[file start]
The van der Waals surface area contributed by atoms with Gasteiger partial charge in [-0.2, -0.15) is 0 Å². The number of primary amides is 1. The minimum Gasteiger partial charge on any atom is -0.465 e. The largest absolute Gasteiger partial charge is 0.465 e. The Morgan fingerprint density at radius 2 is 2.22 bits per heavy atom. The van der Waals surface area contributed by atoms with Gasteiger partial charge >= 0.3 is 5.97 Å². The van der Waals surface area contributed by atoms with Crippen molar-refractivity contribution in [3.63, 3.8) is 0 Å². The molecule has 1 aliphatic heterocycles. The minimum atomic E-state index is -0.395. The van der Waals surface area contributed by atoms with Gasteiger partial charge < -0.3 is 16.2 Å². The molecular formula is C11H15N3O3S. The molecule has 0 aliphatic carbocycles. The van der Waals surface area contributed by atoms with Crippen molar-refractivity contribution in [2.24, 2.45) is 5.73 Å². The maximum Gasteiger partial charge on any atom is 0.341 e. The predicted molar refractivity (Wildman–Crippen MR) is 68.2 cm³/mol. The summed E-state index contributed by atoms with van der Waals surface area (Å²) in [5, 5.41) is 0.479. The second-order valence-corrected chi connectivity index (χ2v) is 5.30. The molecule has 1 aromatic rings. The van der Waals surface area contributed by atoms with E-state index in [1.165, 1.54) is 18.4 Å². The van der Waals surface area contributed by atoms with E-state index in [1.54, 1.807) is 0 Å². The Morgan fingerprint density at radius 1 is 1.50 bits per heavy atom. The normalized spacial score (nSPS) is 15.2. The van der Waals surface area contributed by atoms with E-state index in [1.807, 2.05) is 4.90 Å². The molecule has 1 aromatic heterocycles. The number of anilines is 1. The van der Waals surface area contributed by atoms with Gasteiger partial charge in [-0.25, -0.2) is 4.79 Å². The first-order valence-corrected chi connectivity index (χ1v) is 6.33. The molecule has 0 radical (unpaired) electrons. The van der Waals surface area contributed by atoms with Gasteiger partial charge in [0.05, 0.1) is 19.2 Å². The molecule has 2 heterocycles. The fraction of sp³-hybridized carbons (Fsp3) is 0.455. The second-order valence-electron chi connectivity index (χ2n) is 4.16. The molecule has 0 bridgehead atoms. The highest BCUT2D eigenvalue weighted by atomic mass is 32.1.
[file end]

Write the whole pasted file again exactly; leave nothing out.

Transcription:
The van der Waals surface area contributed by atoms with Gasteiger partial charge in [-0.2, -0.15) is 0 Å². The number of primary amides is 1. The minimum Gasteiger partial charge on any atom is -0.465 e. The largest absolute Gasteiger partial charge is 0.465 e. The Morgan fingerprint density at radius 2 is 2.22 bits per heavy atom. The van der Waals surface area contributed by atoms with Gasteiger partial charge >= 0.3 is 5.97 Å². The van der Waals surface area contributed by atoms with Crippen molar-refractivity contribution in [3.63, 3.8) is 0 Å². The molecule has 1 aliphatic heterocycles. The minimum atomic E-state index is -0.395. The van der Waals surface area contributed by atoms with Gasteiger partial charge < -0.3 is 16.2 Å². The molecular formula is C11H15N3O3S. The molecule has 0 aliphatic carbocycles. The van der Waals surface area contributed by atoms with Crippen molar-refractivity contribution in [2.24, 2.45) is 5.73 Å². The maximum Gasteiger partial charge on any atom is 0.341 e. The predicted molar refractivity (Wildman–Crippen MR) is 68.2 cm³/mol. The summed E-state index contributed by atoms with van der Waals surface area (Å²) in [5, 5.41) is 0.479. The second-order valence-corrected chi connectivity index (χ2v) is 5.30. The molecule has 1 aromatic rings. The van der Waals surface area contributed by atoms with E-state index in [1.165, 1.54) is 18.4 Å². The van der Waals surface area contributed by atoms with E-state index in [1.54, 1.807) is 0 Å². The Morgan fingerprint density at radius 1 is 1.50 bits per heavy atom. The normalized spacial score (nSPS) is 15.2. The van der Waals surface area contributed by atoms with E-state index in [1.807, 2.05) is 4.90 Å². The molecule has 1 aromatic heterocycles. The number of anilines is 1. The van der Waals surface area contributed by atoms with Gasteiger partial charge in [-0.25, -0.2) is 4.79 Å². The first-order valence-corrected chi connectivity index (χ1v) is 6.33. The molecule has 0 radical (unpaired) electrons. The van der Waals surface area contributed by atoms with Gasteiger partial charge in [0.05, 0.1) is 19.2 Å². The molecule has 2 heterocycles. The fraction of sp³-hybridized carbons (Fsp3) is 0.455. The second-order valence-electron chi connectivity index (χ2n) is 4.16. The molecule has 0 bridgehead atoms. The highest BCUT2D eigenvalue weighted by atomic mass is 32.1.